The following is intended to expand upon the points about Bible Versions raised in the July 2007 Spotlight p 9 (the monthly internal publication of Blessed Sacrament Church, Singapore). This is also in commemoration of Bible Sunday, in this regional Bishop’s Conference. What follows all comes from my own personal experience.
First of all, the term Translation instead of Version is much more preferable especially since the various writers of Sacred Scripture did not write in English and in rendering it into English, one has to translate not create a new version. The duty of a translator is to render exactly what the author has written. By imposing ideas of what one thinks the author means, a mistranslation would result.
Contained with Sacred Scripture are 73 Books, and the exact list of these 73 Books dates back to at least AD 382 in the Synod of Rome under Pope Damasus I. This was very much during the time of the Early Christians. More than 1000 years later the Martin Luther would remove Books and verses from the Bible because they were not in conformity to the errors he was teaching. Luther also used the argument that the list of books from the Old Testament has to be based upon the list drawn up by the Council of Jamnia in AD 70. The problem with this argument is that by then the decrees of Jewish Rabbis no longer had any bearing on the Early Church.
Contrary also to Protestant thought is the fact that the Catholic Church did allow accurate translations of Sacred Scripture. Inaccurate translations on the other hand were severly suppressed. There is in existance, copies of translations into the language spoken in England during that time. As early as the 600s we have a copy of the work of Caedmon, a monk of Whitby, consisting of great portions of the Bible in the common tongue. In the next century we have the well-known translations of Venerable Bede, a monk of Jarrow, who died whilst busy with the Gospel of St. John. In the same (eighth) century we have the copies of Eadhelm, Bishop of Sherborne; of Guthlac, a hermit near Peterborough; and of Egbert, Bishop of Holy Island; these were all in Saxon, the language understood and spoken by the Christians of that time. Coming down a little later, we have the free translations of King Alfred the Great who was working at the Psalms when he died, and of Aelfric, Archbishop of Canterbury; as well as popular renderings of Holy Scripture like the Book of Durham, and the Rushworth Gloss and others that have survived the wreck of ages. After the Norman conquest in 1066, Anglo-Norman or Middle-English became the language of England, and consequently the next translations of the Bible we meet with are in that tongue. There are several specimens still known, such as the paraphrase of Orm (About 1150) and the Salus Animae (1250), the translations of William Shoreham and Richard Rolle, hermit of Hampole (died 1349). [Source: Where We Got the Bible, by Rt Rev Henry G. Graham]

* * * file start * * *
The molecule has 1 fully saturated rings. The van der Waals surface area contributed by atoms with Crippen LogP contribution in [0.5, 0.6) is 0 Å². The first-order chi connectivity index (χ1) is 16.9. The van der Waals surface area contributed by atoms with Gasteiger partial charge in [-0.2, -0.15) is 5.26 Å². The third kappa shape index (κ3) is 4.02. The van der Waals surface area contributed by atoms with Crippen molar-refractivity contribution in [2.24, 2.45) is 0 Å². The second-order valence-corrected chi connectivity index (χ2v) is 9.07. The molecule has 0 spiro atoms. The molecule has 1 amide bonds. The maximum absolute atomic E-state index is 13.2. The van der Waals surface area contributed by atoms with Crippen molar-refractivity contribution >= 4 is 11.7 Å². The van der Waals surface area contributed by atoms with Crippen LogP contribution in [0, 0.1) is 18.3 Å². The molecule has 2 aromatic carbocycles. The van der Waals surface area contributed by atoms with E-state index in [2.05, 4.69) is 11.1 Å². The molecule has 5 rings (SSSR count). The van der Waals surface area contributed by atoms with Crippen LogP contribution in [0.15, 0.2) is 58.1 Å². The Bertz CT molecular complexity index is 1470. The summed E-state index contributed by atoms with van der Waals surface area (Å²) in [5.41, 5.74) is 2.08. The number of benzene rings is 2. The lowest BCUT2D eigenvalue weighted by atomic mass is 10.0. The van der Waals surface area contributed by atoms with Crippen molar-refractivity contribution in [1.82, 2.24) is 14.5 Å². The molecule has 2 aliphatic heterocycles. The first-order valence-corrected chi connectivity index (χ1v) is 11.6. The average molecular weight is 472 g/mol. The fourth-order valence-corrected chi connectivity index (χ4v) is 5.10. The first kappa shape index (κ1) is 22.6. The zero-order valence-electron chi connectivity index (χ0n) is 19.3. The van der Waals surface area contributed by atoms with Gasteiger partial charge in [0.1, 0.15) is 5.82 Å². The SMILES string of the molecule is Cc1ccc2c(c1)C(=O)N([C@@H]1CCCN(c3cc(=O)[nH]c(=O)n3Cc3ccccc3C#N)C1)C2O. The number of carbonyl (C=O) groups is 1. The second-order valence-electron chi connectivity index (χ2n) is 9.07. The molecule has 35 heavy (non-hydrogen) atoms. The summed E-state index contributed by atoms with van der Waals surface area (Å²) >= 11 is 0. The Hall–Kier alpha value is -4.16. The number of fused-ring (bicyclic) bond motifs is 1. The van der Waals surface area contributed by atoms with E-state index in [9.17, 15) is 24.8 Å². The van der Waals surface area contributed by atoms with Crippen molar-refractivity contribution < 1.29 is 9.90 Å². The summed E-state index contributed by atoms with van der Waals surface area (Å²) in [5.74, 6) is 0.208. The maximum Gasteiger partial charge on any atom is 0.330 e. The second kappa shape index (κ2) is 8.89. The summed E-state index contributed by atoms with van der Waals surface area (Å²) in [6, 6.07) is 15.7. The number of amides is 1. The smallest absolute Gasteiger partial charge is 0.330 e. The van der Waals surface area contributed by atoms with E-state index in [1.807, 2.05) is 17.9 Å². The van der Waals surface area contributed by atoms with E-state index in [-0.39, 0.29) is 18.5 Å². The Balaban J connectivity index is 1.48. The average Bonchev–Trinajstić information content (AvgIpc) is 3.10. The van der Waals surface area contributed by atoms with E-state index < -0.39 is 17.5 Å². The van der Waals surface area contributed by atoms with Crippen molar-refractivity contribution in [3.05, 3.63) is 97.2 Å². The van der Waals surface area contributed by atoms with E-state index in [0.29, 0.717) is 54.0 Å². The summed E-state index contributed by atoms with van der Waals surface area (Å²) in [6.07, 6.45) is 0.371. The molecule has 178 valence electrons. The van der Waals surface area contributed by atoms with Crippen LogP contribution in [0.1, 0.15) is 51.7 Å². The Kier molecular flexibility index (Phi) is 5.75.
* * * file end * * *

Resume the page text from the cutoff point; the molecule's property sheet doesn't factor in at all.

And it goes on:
Following the separation of the English Crown from the bosom of the Church, Catholics were heavily persecuted by the authorities. Many great monasteries were burnt and it was illegal to even attend Mass. Many great martyrs died for the faith during this period. Some English Catholic fled over the English Channel to France to seek refuge. Amongst these were the scholars who translated what is now known as the Douay Rheims Bible. The title page itself however reads "The Holy Bible, faithfully translated into English out of the authentic Latin. Diligently conferred with the Hebrew, Greek and other Editions." As one can very clearly see, the concern of the translators was accuracy.
The translators published the New Testament in 1582 in the French town Douay. Although they completed the Old Testament soon after, due to a lack of funds the publication was delayed. It was eventually published in Rheims in two volumes in 1609 and 1610. Over the years of 1749 to 1752, the English Bishop Richard Challoner (who was an Anglican convert), made a thorough revision to the translation. For the next 200 years, every single English speaking Catholic would use this translation of the Bible. This translation is also still very much entrenched in English speaking Catholics. When one recites the Hail Mary, one is using the translation from the Douay Rheims Bible. To this day, it is still being published. Loreto Publications publishes a 1941 facsimile reprint of the Douay Rheims, while Baronius Press publishes a fresh digital typeset of the 1899 Douay Rheims.